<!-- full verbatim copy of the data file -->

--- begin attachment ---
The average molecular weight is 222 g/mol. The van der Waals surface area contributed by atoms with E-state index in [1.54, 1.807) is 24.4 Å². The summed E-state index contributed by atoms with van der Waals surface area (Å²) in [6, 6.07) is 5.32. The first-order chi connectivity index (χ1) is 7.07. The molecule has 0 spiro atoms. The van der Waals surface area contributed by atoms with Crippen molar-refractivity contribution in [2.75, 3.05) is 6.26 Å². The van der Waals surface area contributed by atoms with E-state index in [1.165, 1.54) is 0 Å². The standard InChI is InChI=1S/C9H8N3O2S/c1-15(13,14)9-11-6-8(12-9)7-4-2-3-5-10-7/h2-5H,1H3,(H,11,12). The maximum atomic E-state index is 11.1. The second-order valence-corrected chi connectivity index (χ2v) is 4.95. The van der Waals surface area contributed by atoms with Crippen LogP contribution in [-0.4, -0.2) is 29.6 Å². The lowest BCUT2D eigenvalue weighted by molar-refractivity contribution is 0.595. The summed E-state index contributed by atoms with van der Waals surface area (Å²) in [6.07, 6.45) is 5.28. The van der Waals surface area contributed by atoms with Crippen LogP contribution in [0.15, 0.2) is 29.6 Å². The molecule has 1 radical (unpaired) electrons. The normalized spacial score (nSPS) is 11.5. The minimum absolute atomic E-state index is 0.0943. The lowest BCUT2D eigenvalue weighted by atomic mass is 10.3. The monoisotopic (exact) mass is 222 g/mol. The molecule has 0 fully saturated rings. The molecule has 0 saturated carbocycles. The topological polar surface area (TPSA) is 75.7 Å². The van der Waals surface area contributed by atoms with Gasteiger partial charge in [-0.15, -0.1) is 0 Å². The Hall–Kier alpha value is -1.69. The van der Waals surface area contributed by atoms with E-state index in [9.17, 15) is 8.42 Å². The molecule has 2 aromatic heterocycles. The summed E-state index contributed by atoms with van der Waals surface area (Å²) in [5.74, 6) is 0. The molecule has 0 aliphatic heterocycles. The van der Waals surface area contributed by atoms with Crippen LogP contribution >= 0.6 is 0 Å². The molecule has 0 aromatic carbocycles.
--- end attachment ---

The average molecular weight is 222 g/mol. The van der Waals surface area contributed by atoms with E-state index in [1.54, 1.807) is 24.4 Å². The summed E-state index contributed by atoms with van der Waals surface area (Å²) in [6, 6.07) is 5.32. The first-order chi connectivity index (χ1) is 7.07. The molecule has 0 spiro atoms. The van der Waals surface area contributed by atoms with Crippen molar-refractivity contribution in [2.75, 3.05) is 6.26 Å². The van der Waals surface area contributed by atoms with E-state index in [1.165, 1.54) is 0 Å². The standard InChI is InChI=1S/C9H8N3O2S/c1-15(13,14)9-11-6-8(12-9)7-4-2-3-5-10-7/h2-5H,1H3,(H,11,12). The maximum atomic E-state index is 11.1. The second-order valence-corrected chi connectivity index (χ2v) is 4.95. The van der Waals surface area contributed by atoms with Crippen LogP contribution in [-0.4, -0.2) is 29.6 Å². The lowest BCUT2D eigenvalue weighted by molar-refractivity contribution is 0.595. The summed E-state index contributed by atoms with van der Waals surface area (Å²) in [6.07, 6.45) is 5.28. The van der Waals surface area contributed by atoms with Crippen LogP contribution in [0.15, 0.2) is 29.6 Å². The molecule has 1 radical (unpaired) electrons. The normalized spacial score (nSPS) is 11.5. The minimum absolute atomic E-state index is 0.0943. The lowest BCUT2D eigenvalue weighted by atomic mass is 10.3. The monoisotopic (exact) mass is 222 g/mol. The molecule has 0 fully saturated rings. The molecule has 0 saturated carbocycles. The topological polar surface area (TPSA) is 75.7 Å². The van der Waals surface area contributed by atoms with Gasteiger partial charge in [-0.15, -0.1) is 0 Å². The Hall–Kier alpha value is -1.69. The van der Waals surface area contributed by atoms with E-state index in [9.17, 15) is 8.42 Å². The molecule has 2 aromatic heterocycles. The summed E-state index contributed by atoms with van der Waals surface area (Å²) in [5.74, 6) is 0. The molecule has 0 aliphatic heterocycles. The van der Waals surface area contributed by atoms with Crippen LogP contribution >= 0.6 is 0 Å². The molecule has 0 aromatic carbocycles.